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  • Writer's pictureSistema Congressi

Three tips for an incentive trip to Naples, Italy

If the time has come for you to organize an incentive trip to Naples, let us take a look at the city together.

We have 3 useful tips for you to start planning your next event in one of the most exciting destinations in Italy.


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Organizing events in Naples all year round

Naples actually has several points in its favor as a destination for events and incentive trips.

- It is a city on the rise. Over the last few years, it has garnered increasing interest and curiosity from Italian and foreign travelers. This is an essential fact for those who have to choose the destination of an incentive trip.

- It is seasonally adjusted. Hotels are always open, also because Naples was a conference city for a long time and hosted national and international conferences every month of the year.

- It has lots of potential activities to offer and is also a good starting point for exploring other surrounding destinations that are also famous: Pompei, Herculaneum, Vesuvius, Sorrento, and the coasts of Capri and Ischia.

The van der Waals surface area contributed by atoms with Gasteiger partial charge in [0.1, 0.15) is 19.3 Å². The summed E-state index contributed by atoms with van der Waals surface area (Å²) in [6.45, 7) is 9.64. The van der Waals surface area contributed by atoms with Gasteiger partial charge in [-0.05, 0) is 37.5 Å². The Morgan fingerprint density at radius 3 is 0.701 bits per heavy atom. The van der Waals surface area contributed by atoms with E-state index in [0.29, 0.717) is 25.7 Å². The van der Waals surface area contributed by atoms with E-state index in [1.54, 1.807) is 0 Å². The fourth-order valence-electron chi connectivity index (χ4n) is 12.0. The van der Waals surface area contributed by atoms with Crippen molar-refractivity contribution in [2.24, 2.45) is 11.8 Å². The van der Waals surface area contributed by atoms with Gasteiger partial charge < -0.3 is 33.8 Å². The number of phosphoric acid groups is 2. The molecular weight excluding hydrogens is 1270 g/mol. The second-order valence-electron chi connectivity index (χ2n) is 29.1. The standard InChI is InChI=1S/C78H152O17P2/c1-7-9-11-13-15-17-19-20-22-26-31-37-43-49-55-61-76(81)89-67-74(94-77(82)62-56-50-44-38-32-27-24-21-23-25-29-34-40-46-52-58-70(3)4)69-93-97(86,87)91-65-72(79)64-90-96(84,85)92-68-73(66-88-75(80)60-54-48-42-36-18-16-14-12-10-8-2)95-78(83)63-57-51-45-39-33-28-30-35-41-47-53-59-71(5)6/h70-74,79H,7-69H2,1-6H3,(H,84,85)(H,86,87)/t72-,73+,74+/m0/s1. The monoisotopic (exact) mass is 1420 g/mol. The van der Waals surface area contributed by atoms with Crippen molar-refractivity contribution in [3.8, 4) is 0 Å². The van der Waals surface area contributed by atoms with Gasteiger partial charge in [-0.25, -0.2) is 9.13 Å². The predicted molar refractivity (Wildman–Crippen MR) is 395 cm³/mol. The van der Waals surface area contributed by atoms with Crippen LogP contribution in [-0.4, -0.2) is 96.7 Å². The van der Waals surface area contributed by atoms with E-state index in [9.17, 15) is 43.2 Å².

- The city is a popular destination, but it is also excellent value for money.

- It is well located, easy to get to by high-speed train or plane. The airport is close to the city center.

One city, many souls

The historic center of Naples is big and has various points of interest, all worthy of a visit. Even outside the historic centre, there are many sites of great historical and artistic value, which are also interesting and entertaining.

For the guests on an incentive trip, it is ideal to enjoy a mix of the different atmospheres of the city, making for an immersive experience.

To simplify things as much as possible, let us take a tour of the city by dividing it into principal areas on the basis of atmospheres rather than the neighborhoods.

Ancient Naples, the heart of the historic center

This is the Decumani neighborhood, a dense maze of streets and alleyways where you might even meet some scugnizzo (street urchins). The atmosphere is extraordinary, almost timeless. It is worth organizing a stroll around this area to contact the heart of the city immediately.

In this part of Naples, you can see the Veiled Christ in the Sansevero Chapel, the Santa Chiara monastery, and the Treasure of San Gennaro at the Duomo. There is also an entrance to the Naples underground route for the more adventurous. For those interested, it is worth taking a stroll down the famous Presepi street – Via San Gregorio Armeno.

It is the perfect area to add opportunities to interact with Neapolitans, for example, by including a small competitive activity – an urban treasure hunt or a photo contest.

Remember that the streets are very narrow and often remarkably busy. So, if you think of making teams, they will need to be quite small.